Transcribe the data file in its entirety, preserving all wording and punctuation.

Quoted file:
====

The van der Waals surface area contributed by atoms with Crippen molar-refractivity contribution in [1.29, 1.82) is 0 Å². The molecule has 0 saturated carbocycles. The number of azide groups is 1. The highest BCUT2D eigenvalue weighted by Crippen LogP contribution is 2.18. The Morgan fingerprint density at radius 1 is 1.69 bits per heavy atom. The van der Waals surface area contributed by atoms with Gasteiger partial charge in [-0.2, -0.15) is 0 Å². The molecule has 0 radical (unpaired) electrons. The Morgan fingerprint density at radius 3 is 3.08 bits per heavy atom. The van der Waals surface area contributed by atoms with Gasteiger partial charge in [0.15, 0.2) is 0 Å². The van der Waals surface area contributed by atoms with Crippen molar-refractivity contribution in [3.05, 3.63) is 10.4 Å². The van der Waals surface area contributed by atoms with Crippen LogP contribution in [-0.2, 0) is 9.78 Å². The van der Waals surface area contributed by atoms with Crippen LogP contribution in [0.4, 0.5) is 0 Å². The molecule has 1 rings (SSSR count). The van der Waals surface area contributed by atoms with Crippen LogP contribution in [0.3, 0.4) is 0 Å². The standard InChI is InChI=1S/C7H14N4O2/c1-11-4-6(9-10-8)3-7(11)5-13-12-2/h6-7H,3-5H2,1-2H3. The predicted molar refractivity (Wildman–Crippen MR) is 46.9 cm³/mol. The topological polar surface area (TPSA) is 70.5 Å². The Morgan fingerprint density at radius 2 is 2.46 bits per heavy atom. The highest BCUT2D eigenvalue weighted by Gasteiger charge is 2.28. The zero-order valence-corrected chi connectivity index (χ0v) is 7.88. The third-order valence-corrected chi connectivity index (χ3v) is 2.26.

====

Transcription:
The van der Waals surface area contributed by atoms with Crippen molar-refractivity contribution in [1.29, 1.82) is 0 Å². The molecule has 0 saturated carbocycles. The number of azide groups is 1. The highest BCUT2D eigenvalue weighted by Crippen LogP contribution is 2.18. The Morgan fingerprint density at radius 1 is 1.69 bits per heavy atom. The van der Waals surface area contributed by atoms with Gasteiger partial charge in [-0.2, -0.15) is 0 Å². The molecule has 0 radical (unpaired) electrons. The Morgan fingerprint density at radius 3 is 3.08 bits per heavy atom. The van der Waals surface area contributed by atoms with Gasteiger partial charge in [0.15, 0.2) is 0 Å². The van der Waals surface area contributed by atoms with Crippen molar-refractivity contribution in [3.05, 3.63) is 10.4 Å². The van der Waals surface area contributed by atoms with Crippen LogP contribution in [-0.2, 0) is 9.78 Å². The van der Waals surface area contributed by atoms with Crippen LogP contribution in [0.4, 0.5) is 0 Å². The molecule has 1 rings (SSSR count). The van der Waals surface area contributed by atoms with Crippen LogP contribution in [0.3, 0.4) is 0 Å². The standard InChI is InChI=1S/C7H14N4O2/c1-11-4-6(9-10-8)3-7(11)5-13-12-2/h6-7H,3-5H2,1-2H3. The predicted molar refractivity (Wildman–Crippen MR) is 46.9 cm³/mol. The topological polar surface area (TPSA) is 70.5 Å². The Morgan fingerprint density at radius 2 is 2.46 bits per heavy atom. The highest BCUT2D eigenvalue weighted by Gasteiger charge is 2.28. The zero-order valence-corrected chi connectivity index (χ0v) is 7.88. The third-order valence-corrected chi connectivity index (χ3v) is 2.26.